Live Review: Titus Andronicus, Free Energy; Appleseed Cast tonight, Bloodcow Saturday; Cursive Sunday…
by Tim McMahan, Lazy-i.com
How would I describe last night’s Titus Andronicus show at The Waiting Room? I wouldn’t say it was “epic” as much as an attempt at being epic. You could describe Titus’ music as tuneful anthem punk — the songs usually start off as quiet indie ballads that slowly build and explode into pounding riffs, sing-along lyrics and the occasional Celtic-flavored melody. It’s a lot of territory to cover, and that means some pretty long songs. And though I was exhausted at the end of their 90-minute set, I felt like I just saw what could become an important band at a pivotal moment in its history.
They’re still just starting out. While Titus has gotten a lot of national press and attention (including some late-night network chat-show airplay) for a band that’s only been around only a couple years, it’s still very much flying under the radar, judging by last night’s draw of only a couple hundred, many of whom came to see pop opener Free Energy. In fact, at the end of the set, Titus did the ol’ “We’re looking for a place to crash tonight” spiel from stage. They’re definitely living out of the van these days, but judging by last night’s performance, they won’t be for long.
The band is centered on frontman Patrick Stickles, who looks like your typical indie rock beardo but sings like a man trying to exorcise his own evil spirits. He’s both a crooner and a howler, and as I said in yesterday’s feature, has often been compared to Conor Oberst vocally. You could hear some of that last night, and Stickles even acknowledged it about four songs into the set, saying that though the band has never been to Omaha, they’ve been plagued by a certain Omaha singer/songwriter, and then went on to say that his next song’s self-loathing nature (“No Future Part Three: Escape From No Future”) would showcase this. And that’s exactly what it did. We got the bray, we got the shrill screams, but they weren’t a central part of his vocal style, and when he flat out sang, he didn’t resemble Oberst at all.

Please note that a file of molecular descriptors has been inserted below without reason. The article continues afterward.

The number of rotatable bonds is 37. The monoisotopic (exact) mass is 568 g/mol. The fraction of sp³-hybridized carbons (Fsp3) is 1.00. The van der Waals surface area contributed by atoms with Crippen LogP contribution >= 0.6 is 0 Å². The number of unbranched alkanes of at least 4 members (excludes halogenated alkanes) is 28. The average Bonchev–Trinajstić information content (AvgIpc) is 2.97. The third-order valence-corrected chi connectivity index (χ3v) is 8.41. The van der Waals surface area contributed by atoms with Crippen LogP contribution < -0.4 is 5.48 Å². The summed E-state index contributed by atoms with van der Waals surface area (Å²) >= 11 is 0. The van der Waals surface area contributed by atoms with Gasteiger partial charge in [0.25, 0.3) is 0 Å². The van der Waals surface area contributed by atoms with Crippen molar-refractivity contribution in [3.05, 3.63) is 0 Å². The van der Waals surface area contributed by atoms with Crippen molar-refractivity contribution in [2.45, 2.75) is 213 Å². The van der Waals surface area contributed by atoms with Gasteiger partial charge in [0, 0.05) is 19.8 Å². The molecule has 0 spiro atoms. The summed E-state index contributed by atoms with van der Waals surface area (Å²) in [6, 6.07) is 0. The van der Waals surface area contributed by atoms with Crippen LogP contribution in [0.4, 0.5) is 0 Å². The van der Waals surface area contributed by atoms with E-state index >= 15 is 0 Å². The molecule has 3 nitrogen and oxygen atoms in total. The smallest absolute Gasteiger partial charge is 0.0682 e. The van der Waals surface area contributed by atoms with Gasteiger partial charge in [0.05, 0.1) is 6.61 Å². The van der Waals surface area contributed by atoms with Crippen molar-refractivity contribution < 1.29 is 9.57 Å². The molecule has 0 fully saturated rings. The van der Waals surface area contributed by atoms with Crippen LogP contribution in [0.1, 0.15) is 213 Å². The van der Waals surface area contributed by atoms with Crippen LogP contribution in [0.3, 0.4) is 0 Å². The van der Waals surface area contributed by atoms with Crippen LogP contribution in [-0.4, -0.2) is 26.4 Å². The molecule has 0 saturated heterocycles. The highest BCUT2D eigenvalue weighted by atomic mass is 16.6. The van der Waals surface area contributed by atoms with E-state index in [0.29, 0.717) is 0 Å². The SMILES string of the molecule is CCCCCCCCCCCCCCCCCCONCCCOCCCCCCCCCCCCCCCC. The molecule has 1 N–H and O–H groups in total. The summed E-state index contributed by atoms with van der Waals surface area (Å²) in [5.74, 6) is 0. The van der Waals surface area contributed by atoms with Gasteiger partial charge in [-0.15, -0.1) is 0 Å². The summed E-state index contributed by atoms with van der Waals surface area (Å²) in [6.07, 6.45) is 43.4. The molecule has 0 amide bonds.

Beyond the countless anthems, the highlight was the ironically named “Theme from ‘Cheers'” (my fave from their latest album) and their cover of The Misfits’ “Where Eagles Dare.” Stickles has a great band behind him these days (Titus has gone through a number of personnel changes over the past couple years), but the most entertaining addition is guitarist/violinist Alexi Crawford, whose constant pogoing — bouncing around the stage — was infectious, especially to the crowd up front. She’s the kind of person anyone would want in their band because in addition to being an amazing musician and having a sweet voice, she is intensely “into” every song — you get the sense that she feels like the luckiest person on the face of the earth to be on stage performing with this band.